So I told the ice cream clerk to serve her up the full fat kind and I wasn’t taking no for an answer. When the clerk looked at Mom, who was mortified at my outburst, and then to me, she broke. She laughed so hard that all of us got the giggles and began to laugh. That’s all it took.

What I realized more than anything is that my Mom needs me to be the leader, because its in my nature and not hers. She is who she is and I have to love her in her faults and imperfections in the same way she has had to love me for mine. I can’t change her. I have to accept her the way she is. It doesn’t mean I have to drop my personal boundaries, though. My mother will never truly perceive me.  Its not possible. But, she can appreciate me and that will have to be enough.

The next evening we had a more informal dinner at Abbott’s Lobster Pound. I had turned Mom on to mussels and we ordered a big pile of them and crab rolls and corn, popping out a bottle of Riesling of our own at one of the picnic tables on the grounds. We ate and watched the water and talked deeply for the first time in a long time. I was able to tell her how much I loved her, how beautiful she was, and to identify the qualities in her that I admire…. like her ability to be friendly with just about anyone, her creativity in decor, her enviable ability to be just fine living alone, something I am still learning to master. And she teared up and told me how proud she was of me and how many talents I had like writing, teaching, painting, and as she puts it, “being smart”. At that moment, I could really see my mom. I have to love her for her honest attempt at living a good life more than anything else.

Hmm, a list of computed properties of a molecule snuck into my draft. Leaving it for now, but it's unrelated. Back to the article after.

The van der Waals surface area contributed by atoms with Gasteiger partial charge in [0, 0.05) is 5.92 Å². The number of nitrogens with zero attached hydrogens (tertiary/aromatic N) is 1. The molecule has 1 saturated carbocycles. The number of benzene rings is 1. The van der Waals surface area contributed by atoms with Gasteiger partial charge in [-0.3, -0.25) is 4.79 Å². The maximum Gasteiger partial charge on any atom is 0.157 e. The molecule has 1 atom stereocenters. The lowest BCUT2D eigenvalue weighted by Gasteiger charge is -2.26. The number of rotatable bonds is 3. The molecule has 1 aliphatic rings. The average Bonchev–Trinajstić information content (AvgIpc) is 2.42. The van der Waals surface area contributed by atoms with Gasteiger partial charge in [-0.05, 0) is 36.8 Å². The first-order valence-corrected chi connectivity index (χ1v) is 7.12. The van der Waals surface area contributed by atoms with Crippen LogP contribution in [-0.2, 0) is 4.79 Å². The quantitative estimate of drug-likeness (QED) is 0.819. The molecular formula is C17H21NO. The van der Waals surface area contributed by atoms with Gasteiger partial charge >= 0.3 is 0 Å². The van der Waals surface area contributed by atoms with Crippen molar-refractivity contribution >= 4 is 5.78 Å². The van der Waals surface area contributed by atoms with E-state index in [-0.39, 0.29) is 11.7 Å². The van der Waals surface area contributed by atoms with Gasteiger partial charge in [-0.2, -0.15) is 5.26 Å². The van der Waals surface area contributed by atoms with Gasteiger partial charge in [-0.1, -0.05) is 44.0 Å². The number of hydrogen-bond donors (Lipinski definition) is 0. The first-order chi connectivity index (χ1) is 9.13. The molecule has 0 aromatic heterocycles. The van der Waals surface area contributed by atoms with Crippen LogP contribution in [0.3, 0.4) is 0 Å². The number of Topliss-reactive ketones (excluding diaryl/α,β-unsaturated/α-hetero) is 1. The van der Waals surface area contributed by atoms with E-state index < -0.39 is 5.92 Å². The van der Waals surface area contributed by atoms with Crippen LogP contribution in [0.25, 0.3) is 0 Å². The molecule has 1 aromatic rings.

So we had great moments and not so great moments for the rest of our trip. I’ll never forget that night at Abbott’s, and how the water wove its way into my relationship with my mom, the past and the present all combined.

And when that fog horn blows I will be coming home
And when that fog horn blows I want to hear it
I don’t have to fear it
I want to rock your gypsy soul
Just like way back in the days of old
Then magnificently we will float into the mystic……

How strange our connections to parents are…half person, half creator, deeply a part of ourselves.